2. Broken Social Scene – Broken Social Scene

In 2003, these ten kids from Montreal released a record called You Forgot it in People. It’s one of those albums that seemed impossible to ever better, and my personal affliction for that record filled me with anticipation when considering their next effort. And this year, they managed to do just that – make an even greater, even more well-rounded and interesting record. Building on the already passionate, vigorous indie-pop/rock that louder moments of their previous album was renowned for, this new release is even more ambitious and momentous. Joyous girl vocals intermingle with dense, organic guitars and triumphant drumbeats, alongside other diverse ranges of instruments, while at other moments taking time to lay-low. Song structures are particularly interesting and keep the album refreshing. But the best thing about it is how much it grows on the listener. Like it’s predecessor, the sound exhibits so many facets that while it sounds good the first time, it can be cultivated into something all the more rewarding through repeated listen. And that’s exactly what it encourages – one listen after another, no matter what the situation.

1. Clap Your Hands Say Yeah! – Clap Your Hands SayYeah!
The do-it-yourself success story of 2005, CYHSY! blew the indie world away by self-releasing and self-recording an album capable of furthering the genre of indie-rock with . Of course, that’s not the reason why this album is number one. This four-piece restore passion to indie-rock in a similar way to how The Arcade Fire did last year. It’s unbridled, but it still works within the indie-rock genre. They have the added edge of real passion, and real emotion – sincerity is what speaks wonders on this album. Of course, there’s the plain beauty of their chord changes and riffs. They’re into the subtitles of music – each of their instruments reflects this. People have dropped some pointless comparisons to Talking Heads (the lead singer’s voice only slightly echoes David Byrne’s, and that’s as far as comparison goes), but otherwise they are hard to reference. If they aren’t as inventive as Wolf Parade, they certainly have the songwriting skills – and the eagerness – to carry themselves more capably than any other band this year.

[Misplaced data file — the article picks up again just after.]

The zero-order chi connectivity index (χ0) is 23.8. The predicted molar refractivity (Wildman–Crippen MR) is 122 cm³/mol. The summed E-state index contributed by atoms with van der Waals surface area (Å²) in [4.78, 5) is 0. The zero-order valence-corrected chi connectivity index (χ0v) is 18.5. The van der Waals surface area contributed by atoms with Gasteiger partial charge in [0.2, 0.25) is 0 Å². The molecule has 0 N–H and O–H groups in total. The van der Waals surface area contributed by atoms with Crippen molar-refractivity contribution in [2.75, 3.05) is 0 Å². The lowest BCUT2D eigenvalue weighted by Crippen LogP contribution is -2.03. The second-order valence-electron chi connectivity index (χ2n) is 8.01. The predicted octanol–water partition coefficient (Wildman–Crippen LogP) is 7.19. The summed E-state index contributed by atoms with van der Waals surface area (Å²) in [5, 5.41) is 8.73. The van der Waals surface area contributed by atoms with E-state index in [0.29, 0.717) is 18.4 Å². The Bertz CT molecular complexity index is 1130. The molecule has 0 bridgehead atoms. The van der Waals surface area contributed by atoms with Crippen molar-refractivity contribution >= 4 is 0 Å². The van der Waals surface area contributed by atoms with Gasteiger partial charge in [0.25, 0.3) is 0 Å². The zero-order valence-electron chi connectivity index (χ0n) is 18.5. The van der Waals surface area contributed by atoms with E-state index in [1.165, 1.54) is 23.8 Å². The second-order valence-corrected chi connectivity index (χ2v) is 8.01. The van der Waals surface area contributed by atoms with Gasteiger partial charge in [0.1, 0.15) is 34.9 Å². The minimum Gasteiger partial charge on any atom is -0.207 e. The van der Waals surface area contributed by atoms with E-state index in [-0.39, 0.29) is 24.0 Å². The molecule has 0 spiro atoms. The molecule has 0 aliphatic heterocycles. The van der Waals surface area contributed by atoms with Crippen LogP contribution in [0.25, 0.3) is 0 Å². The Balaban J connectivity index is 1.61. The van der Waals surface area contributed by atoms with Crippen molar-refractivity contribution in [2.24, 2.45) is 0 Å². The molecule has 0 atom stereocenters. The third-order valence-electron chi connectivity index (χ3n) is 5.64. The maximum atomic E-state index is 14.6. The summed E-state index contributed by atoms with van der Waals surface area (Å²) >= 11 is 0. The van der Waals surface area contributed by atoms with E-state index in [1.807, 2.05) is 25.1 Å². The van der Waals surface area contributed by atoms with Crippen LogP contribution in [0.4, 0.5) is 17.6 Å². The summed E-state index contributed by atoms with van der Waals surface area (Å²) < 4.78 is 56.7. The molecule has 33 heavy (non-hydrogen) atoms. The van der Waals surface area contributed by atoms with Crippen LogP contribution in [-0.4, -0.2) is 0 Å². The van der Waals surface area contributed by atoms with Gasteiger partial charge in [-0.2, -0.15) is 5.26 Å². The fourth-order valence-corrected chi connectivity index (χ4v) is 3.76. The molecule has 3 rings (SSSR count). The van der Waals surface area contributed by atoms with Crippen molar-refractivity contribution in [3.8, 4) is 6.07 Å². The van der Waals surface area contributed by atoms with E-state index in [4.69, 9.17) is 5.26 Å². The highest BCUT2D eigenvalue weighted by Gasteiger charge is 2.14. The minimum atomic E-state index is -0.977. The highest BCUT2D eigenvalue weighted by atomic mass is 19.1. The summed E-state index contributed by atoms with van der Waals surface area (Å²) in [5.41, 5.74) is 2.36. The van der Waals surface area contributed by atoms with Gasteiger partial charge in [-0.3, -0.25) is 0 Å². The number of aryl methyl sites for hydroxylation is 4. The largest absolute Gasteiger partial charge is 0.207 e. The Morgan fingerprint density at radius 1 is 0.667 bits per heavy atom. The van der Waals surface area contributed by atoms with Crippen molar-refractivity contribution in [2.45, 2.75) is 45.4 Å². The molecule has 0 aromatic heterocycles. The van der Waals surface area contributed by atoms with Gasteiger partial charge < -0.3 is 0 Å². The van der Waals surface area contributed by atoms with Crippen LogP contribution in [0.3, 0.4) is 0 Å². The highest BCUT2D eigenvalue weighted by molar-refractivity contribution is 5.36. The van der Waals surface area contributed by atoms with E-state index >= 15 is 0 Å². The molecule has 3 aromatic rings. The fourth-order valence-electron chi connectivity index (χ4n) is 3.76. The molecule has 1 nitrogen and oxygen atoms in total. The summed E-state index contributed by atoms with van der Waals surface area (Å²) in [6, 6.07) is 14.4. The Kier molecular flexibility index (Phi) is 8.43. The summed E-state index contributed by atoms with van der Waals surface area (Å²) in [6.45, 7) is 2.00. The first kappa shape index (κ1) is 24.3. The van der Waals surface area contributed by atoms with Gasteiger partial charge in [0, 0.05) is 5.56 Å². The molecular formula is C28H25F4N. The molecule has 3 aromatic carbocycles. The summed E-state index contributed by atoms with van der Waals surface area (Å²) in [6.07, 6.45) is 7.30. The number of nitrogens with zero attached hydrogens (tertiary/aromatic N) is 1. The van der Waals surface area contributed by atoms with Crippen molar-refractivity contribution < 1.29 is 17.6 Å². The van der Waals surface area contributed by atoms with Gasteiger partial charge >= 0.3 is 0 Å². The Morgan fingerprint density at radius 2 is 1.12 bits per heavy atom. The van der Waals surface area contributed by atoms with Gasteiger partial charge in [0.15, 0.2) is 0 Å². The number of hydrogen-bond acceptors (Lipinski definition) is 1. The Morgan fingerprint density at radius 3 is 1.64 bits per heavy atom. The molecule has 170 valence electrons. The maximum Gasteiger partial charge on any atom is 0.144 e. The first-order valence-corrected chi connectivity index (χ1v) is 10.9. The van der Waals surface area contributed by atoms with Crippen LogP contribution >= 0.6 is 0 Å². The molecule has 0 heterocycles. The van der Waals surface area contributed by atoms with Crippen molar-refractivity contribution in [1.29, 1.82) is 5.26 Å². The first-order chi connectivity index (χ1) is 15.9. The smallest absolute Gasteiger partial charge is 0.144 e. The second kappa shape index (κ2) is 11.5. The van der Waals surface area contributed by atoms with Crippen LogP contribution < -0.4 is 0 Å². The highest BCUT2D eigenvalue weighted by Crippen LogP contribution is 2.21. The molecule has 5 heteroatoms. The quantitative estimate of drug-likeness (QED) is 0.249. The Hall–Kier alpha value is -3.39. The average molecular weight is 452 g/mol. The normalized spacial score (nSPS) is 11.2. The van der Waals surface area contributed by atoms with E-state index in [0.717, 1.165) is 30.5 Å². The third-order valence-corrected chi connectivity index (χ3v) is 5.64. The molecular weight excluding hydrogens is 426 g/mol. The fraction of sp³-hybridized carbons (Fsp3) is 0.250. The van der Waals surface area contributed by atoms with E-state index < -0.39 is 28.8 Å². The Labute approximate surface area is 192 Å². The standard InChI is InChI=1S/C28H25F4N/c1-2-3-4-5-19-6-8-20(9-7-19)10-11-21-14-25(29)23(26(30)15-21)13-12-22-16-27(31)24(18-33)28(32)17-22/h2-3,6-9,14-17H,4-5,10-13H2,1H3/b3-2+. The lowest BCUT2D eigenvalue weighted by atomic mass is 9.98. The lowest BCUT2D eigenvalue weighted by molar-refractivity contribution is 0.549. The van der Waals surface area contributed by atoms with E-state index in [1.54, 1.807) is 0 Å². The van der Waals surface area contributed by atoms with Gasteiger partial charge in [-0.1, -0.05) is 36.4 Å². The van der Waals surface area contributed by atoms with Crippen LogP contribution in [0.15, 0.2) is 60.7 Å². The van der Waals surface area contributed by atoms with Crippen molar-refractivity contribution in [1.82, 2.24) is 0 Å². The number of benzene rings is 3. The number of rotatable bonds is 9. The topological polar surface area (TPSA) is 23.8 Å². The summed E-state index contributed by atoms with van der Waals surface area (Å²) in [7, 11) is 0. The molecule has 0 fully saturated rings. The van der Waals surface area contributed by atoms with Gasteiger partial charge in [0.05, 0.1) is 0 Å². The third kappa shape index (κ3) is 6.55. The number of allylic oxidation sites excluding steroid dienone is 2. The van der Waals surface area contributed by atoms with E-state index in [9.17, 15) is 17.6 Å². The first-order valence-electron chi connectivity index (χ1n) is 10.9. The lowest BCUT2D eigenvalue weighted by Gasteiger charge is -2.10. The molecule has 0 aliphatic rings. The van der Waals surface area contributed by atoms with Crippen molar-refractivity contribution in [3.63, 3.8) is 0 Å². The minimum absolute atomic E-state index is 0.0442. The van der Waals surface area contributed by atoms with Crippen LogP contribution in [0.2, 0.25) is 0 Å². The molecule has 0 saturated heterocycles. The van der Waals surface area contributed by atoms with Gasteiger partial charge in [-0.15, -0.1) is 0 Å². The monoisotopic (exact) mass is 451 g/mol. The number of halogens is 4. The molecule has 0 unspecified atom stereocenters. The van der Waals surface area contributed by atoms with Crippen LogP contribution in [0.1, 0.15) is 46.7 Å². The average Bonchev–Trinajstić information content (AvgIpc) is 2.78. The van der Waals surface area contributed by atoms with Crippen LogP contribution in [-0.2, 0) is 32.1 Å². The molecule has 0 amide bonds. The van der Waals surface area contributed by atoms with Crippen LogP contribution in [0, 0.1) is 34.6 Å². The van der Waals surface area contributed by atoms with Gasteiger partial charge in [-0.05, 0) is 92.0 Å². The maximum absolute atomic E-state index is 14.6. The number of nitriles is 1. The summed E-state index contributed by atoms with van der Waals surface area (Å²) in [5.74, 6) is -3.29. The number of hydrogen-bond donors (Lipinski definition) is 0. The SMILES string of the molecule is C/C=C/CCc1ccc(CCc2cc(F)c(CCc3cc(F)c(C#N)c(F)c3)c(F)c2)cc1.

Other Noteworthy Albums:

The Lucksmiths – Warmer Corners
Architecture in Helsinki – In Case We Die
Bloc Party – Silent Alarm
Tom Vek – We Have Sound
Devendra Banhart – Cripple Crow
Sigur Ros – Takk
New Pornographers – Twin Cinema
Edan – Beauty and the Beat
The Decemberists – Picaresque
M83 – Before the Dawn Heals Us
Of Montreal – The Sunlandic Twins
The Phoenix Foundation – Pegasus
The Robot Ate Me – Carousel Waltz
Sufjan Stevens – Illinois

Forthcoming Albums of Significance:

Boards of Canada – The Campfire Headphase
Animal Collective – Feels
The Clientele – Strange Geometry
Gang of Four – Return the Gift

1 comment:

digby said...

five favourites from what i have heard this year (no particular order):

jennifer gentle - valande
sufjan stevens - illinois
akron family - s/t
the dirty projectors - the getty address
the new pornographers - twin cinema